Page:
Meet Jeff Colyer. He's the Soon-to-Be Governor of Kansas.

by | July 28, 2017

By Bryan Lowry and Hunter Woodall

Lt. Gov. Jeff Colyer sat in a hospital room in Overland Park on July 3, waiting to see if he'd get a call because someone was a bit too careless with fireworks.

Colyer, a 57-year-old plastic surgeon, was on call at Overland Park Regional Medical Center the day before Independence Day, ready to deal with a medical crisis at any second. It's a situation that parallels his current position as lieutenant governor.

Three weeks later, President Donald Trump named Colyer's boss, Gov. Sam Brownback, the next ambassador at-large for international religious freedom, effectively making Colyer the governor in waiting. The U.S. Senate must confirm Brownback, so it's not clear when Colyer would take over.

"The reason I'm a doctor and the reason I'm lieutenant governor is to make a difference in people's lives. And for me when I'm a doctor, I can work one-on-one with a person. It affects their physical and social side," said Colyer, who lives in Overland Park. "When you're a lieutenant governor, you're having to look at, 'What's that bigger picture?' "

Colyer has played a quiet but significant role in the Brownback administration since being elected to the position in 2010 after a stint in the Kansas Legislature.

Colyer served as the primary architect of KanCare, the state's privatized Medicaid system, and has been the main voice in the administration urging against expanding the program under the Affordable Care Act.

"I've had a big influence on a lot of major decisions," Colyer said about his role in the administration. "It hasn't been, you're just waiting around twiddling your thumbs."

His elevation to governor comes only two years after he was the subject of a federal grand jury investigation that stemmed from questions about a $500,000 loan he repeatedly made to Brownback's 2014 re-election campaign.

The U.S. attorney's office, which usually does not comment on investigations, took the unusual step of confirming no charges would be filed against Colyer in June 2015 after the Brownback administration had announced it.

Colyer has resisted answering questions about the investigation in the years that have followed, but it's a question that will likely dog him if he enters the race for governor, which already includes conservative firebrand Kansas Secretary of State Kris Kobach.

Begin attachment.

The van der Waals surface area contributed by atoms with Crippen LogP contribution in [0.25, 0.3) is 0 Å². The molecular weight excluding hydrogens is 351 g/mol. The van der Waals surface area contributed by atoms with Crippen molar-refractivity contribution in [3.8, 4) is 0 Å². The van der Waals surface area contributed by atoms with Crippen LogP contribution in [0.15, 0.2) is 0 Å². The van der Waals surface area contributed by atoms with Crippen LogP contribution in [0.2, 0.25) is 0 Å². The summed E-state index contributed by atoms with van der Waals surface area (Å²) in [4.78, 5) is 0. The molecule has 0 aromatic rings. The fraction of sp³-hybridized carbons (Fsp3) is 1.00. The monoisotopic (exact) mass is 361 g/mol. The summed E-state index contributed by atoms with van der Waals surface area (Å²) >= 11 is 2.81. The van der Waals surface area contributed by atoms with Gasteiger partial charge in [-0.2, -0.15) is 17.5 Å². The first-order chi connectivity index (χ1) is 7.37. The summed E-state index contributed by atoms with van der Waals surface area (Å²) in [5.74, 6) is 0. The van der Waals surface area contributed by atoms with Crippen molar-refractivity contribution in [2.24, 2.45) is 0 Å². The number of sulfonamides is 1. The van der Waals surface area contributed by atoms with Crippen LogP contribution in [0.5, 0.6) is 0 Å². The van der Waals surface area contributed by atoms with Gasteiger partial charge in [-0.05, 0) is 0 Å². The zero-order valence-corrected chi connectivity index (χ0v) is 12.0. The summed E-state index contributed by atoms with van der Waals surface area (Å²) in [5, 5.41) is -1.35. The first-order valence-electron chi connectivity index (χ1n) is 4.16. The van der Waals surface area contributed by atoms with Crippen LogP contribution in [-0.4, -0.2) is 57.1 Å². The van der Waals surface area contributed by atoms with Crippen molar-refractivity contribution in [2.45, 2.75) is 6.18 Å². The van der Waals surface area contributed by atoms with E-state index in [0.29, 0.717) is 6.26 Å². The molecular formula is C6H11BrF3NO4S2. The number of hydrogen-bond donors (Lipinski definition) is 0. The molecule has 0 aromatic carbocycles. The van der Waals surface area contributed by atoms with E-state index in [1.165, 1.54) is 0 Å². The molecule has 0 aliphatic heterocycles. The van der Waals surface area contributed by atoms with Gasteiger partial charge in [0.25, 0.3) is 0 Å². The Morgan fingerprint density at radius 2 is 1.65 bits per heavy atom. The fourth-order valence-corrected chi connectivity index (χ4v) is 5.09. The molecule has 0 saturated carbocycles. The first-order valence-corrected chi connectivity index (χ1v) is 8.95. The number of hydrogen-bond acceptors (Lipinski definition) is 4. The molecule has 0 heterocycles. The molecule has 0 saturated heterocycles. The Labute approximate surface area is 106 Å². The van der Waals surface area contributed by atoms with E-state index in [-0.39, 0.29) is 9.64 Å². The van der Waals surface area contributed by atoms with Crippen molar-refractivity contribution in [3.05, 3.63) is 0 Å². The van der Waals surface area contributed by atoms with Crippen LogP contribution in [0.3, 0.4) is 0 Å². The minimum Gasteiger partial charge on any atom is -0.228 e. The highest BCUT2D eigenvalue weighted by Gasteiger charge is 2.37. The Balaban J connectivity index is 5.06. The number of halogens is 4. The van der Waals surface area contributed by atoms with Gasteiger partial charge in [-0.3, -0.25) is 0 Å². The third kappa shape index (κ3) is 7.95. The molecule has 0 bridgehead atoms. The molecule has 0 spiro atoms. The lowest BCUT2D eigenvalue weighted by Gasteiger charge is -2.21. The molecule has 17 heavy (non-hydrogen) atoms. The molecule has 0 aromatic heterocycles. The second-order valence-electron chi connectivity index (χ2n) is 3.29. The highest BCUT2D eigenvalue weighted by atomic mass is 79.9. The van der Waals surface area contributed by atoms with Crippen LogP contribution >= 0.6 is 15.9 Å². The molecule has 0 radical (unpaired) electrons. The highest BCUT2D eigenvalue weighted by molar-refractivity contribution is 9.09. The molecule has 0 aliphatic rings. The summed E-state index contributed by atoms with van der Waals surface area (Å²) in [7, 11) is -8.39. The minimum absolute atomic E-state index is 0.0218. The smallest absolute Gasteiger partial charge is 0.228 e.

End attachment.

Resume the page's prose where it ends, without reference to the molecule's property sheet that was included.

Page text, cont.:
Brownback said Thursday that he doesn't know the time frame for a confirmation vote for his nomination, so when Colyer will take over as governor is unclear.

But they've already been discussing the transition process, Brownback said.

"Jeff's his own man, his own person," Brownback said. "He's an accomplished physician. ... He's really highly qualified on health care issues, which will be a big issue depending on what the president and Congress does on health care."

Lawmakers of both parties, however, have been salivating for months at the prospect of Colyer's elevation to the post, hoping that it will give them a chance to reset the relationship with the executive branch, which became increasingly fraught in the final years of Brownback's governorship.

"I think that we can just shake all of that off and continue anew," said Rep. Stephanie Clayton, an Overland Park Republican who often clashed with Brownback's office.

Clayton said Colyer has treated her with "decency and respect" despite their political differences in the past and that she's optimistic this will give the state a chance to move forward in a positive direction.

Senate Minority Leader Anthony Hensley, a Topeka Democrat who served with Colyer in the state Senate, predicted that Colyer will be more willing to compromise on policy than Brownback.

"I don't know if he is as ideologically locked into things as Brownback is. I don't think ideology is what really drives him," Hensley said. "I don't know if he's what I would call a 'true believer' like Sam Brownback."

House Speaker Ron Ryckman, an Olathe Republican, said Colyer is still very much in line with Brownback ideologically, but that he'll bring a fresh perspective to the position because of his experience as a doctor and a humanitarian.